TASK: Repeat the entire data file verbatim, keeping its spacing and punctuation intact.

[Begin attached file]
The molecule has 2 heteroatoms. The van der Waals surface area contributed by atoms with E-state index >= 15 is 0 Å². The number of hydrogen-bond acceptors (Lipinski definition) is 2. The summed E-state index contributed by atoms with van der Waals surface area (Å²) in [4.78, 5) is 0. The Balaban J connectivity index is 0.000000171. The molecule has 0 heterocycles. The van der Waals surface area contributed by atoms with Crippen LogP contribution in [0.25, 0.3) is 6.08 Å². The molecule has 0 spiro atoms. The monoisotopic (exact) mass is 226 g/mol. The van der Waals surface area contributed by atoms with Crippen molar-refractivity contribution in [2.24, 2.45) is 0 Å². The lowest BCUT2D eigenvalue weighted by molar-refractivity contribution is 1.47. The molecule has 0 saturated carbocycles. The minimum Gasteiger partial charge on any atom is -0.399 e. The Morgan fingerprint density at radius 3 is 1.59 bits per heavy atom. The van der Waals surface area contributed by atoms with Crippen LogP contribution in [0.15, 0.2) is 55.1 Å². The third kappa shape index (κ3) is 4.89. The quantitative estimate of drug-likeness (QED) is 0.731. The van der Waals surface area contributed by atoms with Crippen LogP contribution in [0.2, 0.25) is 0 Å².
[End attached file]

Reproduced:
The molecule has 2 heteroatoms. The van der Waals surface area contributed by atoms with E-state index >= 15 is 0 Å². The number of hydrogen-bond acceptors (Lipinski definition) is 2. The summed E-state index contributed by atoms with van der Waals surface area (Å²) in [4.78, 5) is 0. The Balaban J connectivity index is 0.000000171. The molecule has 0 heterocycles. The van der Waals surface area contributed by atoms with Crippen LogP contribution in [0.25, 0.3) is 6.08 Å². The molecule has 0 spiro atoms. The monoisotopic (exact) mass is 226 g/mol. The van der Waals surface area contributed by atoms with Crippen molar-refractivity contribution in [2.24, 2.45) is 0 Å². The lowest BCUT2D eigenvalue weighted by molar-refractivity contribution is 1.47. The molecule has 0 saturated carbocycles. The minimum Gasteiger partial charge on any atom is -0.399 e. The Morgan fingerprint density at radius 3 is 1.59 bits per heavy atom. The van der Waals surface area contributed by atoms with Crippen LogP contribution in [0.15, 0.2) is 55.1 Å². The third kappa shape index (κ3) is 4.89. The quantitative estimate of drug-likeness (QED) is 0.731. The van der Waals surface area contributed by atoms with Crippen LogP contribution in [0.2, 0.25) is 0 Å².